Exercise 1: How would you treat a friend?
How do you think things might change if you responded to yourself in the same way you typically respond to a close friend when he or she is suffering? This exercise walks you through it.
Exercise 2: Self-Compassion Break
This exercise can be used any time of day or night and will help you remember to evoke the three aspects of self-compassion in the moment you need it most. 
Exercise 3: Exploring self-compassion through writing
Everybody has something about themselves that they don’t like; something that causes them to feel shame, to feel insecure, or not “good enough.” This exercise will help you write a letter to yourself about this issue from a place of acceptance and compassion.

 

For Mother's Day

With all my love to mothers and fathers new and old.

 

"For me, trees have always been the most penetrating preachers. I revere them when they live in tribes and families, in forests and groves. And even more I revere them when they stand alone. They are like lonely persons. Not like hermits who have stolen away out of some weakness, but like great, solitary men, like Beethoven and Nietzsche. In their highest boughs the world rustles, their roots rest in infinity; but they do not lose themselves there, they struggle with all the force of their lives for one thing only: to fulfill themselves according to their own laws, to build up their own form, to represent themselves. Nothing is holier, nothing is more exemplary than a beautiful, strong tree. When a tree is cut down and reveals its naked death-wound to the sun, one can read its whole history in the luminous, inscribed disk of its trunk: in the rings of its years, its scars, all the struggle, all the suffering, all the sickness, all the happiness and prosperity stand truly written, the narrow years and the luxurious years, the attacks withstood, the storms endured. And every young farmboy knows that the hardest and noblest wood has the narrowest rings, that high on the mountains and in continuing danger the most indestructible, the strongest, the ideal trees grow.
Trees are sanctuaries. Whoever knows how to speak to them, whoever knows how to listen to them, can learn the truth. They do not preach learning and precepts, they preach, undeterred by particulars, the ancient law of life.
A tree says: A kernel is hidden in me, a spark, a thought, I am life from eternal life. The attempt and the risk that the eternal mother took with me is unique, unique the form and veins of my skin, unique the smallest play of leaves in my branches and the smallest scar on my bark. I was made to form and reveal the eternal in my smallest special detail.
A tree says: My strength is trust. I know nothing about my fathers, I know nothing about the thousand children that every year spring out of me. I live out the secret of my seed to the very end, and I care for nothing else. I trust that God is in me. I trust that my labor is holy. Out of this trust I live.
When we are stricken and cannot bear our lives any longer, then a tree has something to say to us: Be still! Be still! Look at me! Life is not easy, life is not difficult. Those are childish thoughts. . . . Home is neither here nor there. Home is within you, or home is nowhere at all.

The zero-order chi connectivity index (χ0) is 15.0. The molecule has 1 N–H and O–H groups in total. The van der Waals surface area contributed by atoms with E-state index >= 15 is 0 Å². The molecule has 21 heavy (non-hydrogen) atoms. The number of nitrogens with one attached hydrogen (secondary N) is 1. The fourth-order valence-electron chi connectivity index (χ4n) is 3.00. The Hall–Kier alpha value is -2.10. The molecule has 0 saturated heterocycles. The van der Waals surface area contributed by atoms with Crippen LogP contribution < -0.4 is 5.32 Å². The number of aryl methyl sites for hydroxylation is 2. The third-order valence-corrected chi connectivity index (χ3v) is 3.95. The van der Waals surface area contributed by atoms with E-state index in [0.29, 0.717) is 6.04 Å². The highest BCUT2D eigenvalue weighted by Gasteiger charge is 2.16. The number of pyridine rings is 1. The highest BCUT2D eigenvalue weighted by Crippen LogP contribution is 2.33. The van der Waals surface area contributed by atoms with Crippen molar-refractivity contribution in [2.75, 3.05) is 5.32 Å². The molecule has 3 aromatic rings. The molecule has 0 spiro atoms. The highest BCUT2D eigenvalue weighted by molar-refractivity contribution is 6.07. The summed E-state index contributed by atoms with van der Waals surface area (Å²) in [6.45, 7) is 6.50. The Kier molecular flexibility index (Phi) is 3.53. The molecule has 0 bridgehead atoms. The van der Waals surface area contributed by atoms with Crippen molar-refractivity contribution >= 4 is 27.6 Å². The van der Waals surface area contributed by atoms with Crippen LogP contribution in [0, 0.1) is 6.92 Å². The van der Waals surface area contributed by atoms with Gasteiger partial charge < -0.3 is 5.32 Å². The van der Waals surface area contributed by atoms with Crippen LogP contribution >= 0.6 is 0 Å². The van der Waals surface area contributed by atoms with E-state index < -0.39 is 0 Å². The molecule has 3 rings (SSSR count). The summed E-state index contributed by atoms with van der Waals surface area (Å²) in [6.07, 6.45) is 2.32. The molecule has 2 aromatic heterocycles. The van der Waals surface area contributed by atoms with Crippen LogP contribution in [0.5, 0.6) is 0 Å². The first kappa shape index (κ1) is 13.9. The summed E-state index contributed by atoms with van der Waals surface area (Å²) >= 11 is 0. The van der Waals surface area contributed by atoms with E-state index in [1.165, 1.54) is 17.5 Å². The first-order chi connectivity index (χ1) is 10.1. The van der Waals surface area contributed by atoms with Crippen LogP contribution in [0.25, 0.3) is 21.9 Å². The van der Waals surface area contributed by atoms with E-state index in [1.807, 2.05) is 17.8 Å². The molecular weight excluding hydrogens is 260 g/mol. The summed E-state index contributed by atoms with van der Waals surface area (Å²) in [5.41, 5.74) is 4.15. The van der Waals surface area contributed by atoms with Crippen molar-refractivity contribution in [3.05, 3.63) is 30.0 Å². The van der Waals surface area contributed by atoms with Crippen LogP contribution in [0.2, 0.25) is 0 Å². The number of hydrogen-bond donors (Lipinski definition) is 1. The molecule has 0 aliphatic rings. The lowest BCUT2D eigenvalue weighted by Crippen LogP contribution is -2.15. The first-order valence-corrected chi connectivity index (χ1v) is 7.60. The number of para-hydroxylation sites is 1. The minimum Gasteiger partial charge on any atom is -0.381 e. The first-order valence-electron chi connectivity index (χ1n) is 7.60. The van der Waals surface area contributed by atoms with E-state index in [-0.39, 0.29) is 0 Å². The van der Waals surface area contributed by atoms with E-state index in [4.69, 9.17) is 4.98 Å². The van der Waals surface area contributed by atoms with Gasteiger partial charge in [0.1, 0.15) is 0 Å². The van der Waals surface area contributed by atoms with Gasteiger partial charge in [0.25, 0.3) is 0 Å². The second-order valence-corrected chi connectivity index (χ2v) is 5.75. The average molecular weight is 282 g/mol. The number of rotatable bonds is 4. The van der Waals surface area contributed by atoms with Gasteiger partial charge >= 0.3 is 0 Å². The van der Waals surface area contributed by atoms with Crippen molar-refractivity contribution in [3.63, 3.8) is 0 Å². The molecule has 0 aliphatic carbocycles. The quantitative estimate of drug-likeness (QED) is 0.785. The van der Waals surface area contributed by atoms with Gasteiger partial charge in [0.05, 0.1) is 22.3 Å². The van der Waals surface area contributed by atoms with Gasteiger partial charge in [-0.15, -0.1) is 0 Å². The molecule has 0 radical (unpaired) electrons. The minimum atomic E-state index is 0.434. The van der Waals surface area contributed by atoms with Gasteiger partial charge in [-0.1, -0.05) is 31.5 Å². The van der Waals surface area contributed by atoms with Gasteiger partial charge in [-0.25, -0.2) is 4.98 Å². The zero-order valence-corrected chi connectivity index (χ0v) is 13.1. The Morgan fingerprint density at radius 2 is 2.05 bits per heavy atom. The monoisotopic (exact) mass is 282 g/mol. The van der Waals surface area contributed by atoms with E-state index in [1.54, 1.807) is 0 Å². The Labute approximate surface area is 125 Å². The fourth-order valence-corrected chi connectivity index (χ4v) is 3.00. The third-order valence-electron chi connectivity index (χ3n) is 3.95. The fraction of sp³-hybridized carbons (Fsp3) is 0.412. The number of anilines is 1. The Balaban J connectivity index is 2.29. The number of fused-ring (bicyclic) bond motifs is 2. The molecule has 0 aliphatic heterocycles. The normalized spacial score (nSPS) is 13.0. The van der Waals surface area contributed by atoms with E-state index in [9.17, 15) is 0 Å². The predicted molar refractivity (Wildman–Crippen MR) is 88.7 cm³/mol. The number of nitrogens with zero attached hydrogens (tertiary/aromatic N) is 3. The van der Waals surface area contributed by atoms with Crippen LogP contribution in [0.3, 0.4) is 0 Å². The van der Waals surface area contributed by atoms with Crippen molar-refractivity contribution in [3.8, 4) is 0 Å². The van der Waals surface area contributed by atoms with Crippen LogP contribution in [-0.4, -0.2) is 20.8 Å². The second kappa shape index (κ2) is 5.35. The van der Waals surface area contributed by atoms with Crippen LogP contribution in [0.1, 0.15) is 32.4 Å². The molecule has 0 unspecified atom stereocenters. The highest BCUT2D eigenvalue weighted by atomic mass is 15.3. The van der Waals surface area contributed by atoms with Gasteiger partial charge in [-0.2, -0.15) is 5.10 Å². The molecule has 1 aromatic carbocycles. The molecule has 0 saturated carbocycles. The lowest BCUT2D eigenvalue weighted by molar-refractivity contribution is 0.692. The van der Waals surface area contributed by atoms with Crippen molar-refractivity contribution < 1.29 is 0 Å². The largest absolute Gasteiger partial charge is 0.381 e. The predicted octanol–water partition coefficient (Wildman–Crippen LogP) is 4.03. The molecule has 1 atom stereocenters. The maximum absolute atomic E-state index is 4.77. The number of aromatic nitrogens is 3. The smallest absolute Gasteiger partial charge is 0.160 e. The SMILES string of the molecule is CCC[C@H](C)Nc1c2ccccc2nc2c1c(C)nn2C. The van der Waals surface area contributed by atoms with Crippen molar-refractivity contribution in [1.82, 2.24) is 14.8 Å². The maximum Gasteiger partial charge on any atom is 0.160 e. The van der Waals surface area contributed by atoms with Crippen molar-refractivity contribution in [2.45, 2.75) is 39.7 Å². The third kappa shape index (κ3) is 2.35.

A longing to wander tears my heart when I hear trees rustling in the wind at evening. If one listens to them silently for a long time, this longing reveals its kernel, its meaning. It is not so much a matter of escaping from one’s suffering, though it may seem to be so. It is a longing for home, for a memory of the mother, for new metaphors for life. It leads home. Every path leads homeward, every step is birth, every step is death, every grave is mother.
So the tree rustles in the evening, when we stand uneasy before our own childish thoughts: Trees have long thoughts, long-breathing and restful, just as they have longer lives than ours. They are wiser than we are, as long as we do not listen to them. But when we have learned how to listen to trees, then the brevity and the quickness and the childlike hastiness of our thoughts achieve an incomparable joy. Whoever has learned how to listen to trees no longer wants to be a tree. He wants to be nothing except what he is. That is home. That is happiness."  -Hermann Hesse

Therapy for Everyone!

This charming and informative video answers questions people commonly have while contemplating therapy. The answers are all true! I find home-visits most effective for my new parent clients, but other than that one difference, feel free to imagine me as a tiny-hatted blue bear. Enjoy!

Cultivating Pleasure

The last weeks of pregnancy (or the entire ten months, for some!) and the first  months with a new baby can be a time of diminished pleasure for many reasons that are often built in to the process. We endure physical pain, sleep deprivation, isolation, and can't always find time for regular, satisfying meals. Certain things that may typically bring us pleasure may be on hold for the time being (like running, or sex, or spontaneously going to a movie.) Getting out and seeing the world and all it's stimuli takes a great deal more work with a baby, and the myriad sights and sounds and scents we used to take for granted dissolve into the focused and compact universe of our tiny human. How can we cultivate the deep and fulfilling pleasures in our lives during this time of so much change?